He stressed that only a small minority of people who play digital and video games would develop a problem, but said recognition of early warning signs may help prevent it.
The disorder can consist of an impaired control over the frequency, intensity and duration of gaming, increasing priority given to gaming to the point that it takes precedence over other daily activities and commitments, and a continuation or escalation of gaming despite it's negative consequences on other parts of life.
Mental health experts have long spoken out against the harmful effects of prolonged gaming, but this is the first time that it is being officially recognised as a mental health disorder by the worldwide body.
'We come across parents who are distraught, not only because they're seeing their child drop out of school, but because they're seeing an entire family structure fall apart, ' said Dr Henrietta Bowden-Jones, a spokesman for behavioural addictions at the Royal College of Psychiatrists.
It is believed that between 1% and 6% of young people are addicted to video games.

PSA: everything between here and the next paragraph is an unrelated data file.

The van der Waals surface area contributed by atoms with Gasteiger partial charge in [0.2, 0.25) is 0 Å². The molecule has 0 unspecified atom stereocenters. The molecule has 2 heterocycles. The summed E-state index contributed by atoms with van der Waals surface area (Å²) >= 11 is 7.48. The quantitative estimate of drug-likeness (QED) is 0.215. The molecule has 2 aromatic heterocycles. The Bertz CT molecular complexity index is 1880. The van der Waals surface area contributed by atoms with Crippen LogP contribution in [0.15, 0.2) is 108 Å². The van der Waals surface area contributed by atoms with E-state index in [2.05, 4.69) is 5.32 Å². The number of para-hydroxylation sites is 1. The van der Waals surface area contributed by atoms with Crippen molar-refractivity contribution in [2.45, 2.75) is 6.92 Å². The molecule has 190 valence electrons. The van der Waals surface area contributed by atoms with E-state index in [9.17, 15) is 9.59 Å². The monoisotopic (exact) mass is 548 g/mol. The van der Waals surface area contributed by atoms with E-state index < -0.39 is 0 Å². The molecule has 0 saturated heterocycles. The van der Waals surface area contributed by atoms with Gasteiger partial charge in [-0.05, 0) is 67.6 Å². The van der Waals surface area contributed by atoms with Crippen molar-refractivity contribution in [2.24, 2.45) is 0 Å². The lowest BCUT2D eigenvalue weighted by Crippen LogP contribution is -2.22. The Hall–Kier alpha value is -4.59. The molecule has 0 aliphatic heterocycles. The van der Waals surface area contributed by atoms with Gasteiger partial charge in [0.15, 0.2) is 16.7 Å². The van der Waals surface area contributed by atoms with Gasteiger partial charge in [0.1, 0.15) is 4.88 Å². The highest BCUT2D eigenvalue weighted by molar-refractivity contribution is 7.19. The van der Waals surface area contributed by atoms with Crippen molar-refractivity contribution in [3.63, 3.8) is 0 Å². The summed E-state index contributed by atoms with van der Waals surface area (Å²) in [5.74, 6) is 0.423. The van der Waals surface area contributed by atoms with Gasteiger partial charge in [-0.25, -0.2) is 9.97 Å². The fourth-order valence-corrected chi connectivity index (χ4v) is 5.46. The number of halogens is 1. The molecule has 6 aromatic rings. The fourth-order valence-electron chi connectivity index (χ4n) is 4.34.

On Monday, June 18th, the World Health Organization officially added "Gaming Disorder" to their 11th "Classification of Diseases" listing, and ignited a vast debate among community members in regards to its severity.
"My nephew gets stuck on it, and he does it all night long", one person said about their relative's video game habits.
Honestly, "gaming disorder" sounds like a phrase tossed around by irritated parents and significant others.
Treatment for gaming disorder is generally based in cognitive behavioral therapy, which would generally be done in two phases, Simon Rego, PsyD, chief psychologist at Montefiore Medical Center/Albert Einstein College of Medicine, tells Yahoo Lifestyle.
WHO officials added the hope that adding this condition to a sexual health chapter of the ICD codes would "help increase access to care for health interventions" and "destigmatize the condition". The draft draws similarities to gambling addictions.
ICD-11 will be presented to the World Health Assembly to be voted upon in May 2019, and will go into effect in January 2022.
World Health Organization said the ICD team received more than 10,000 proposed revisions for the newest edition of the document.
This latest version - known as ICD-11 - is completely electronic for the first time, to try to make it more accessible to doctors and other health workers around the world.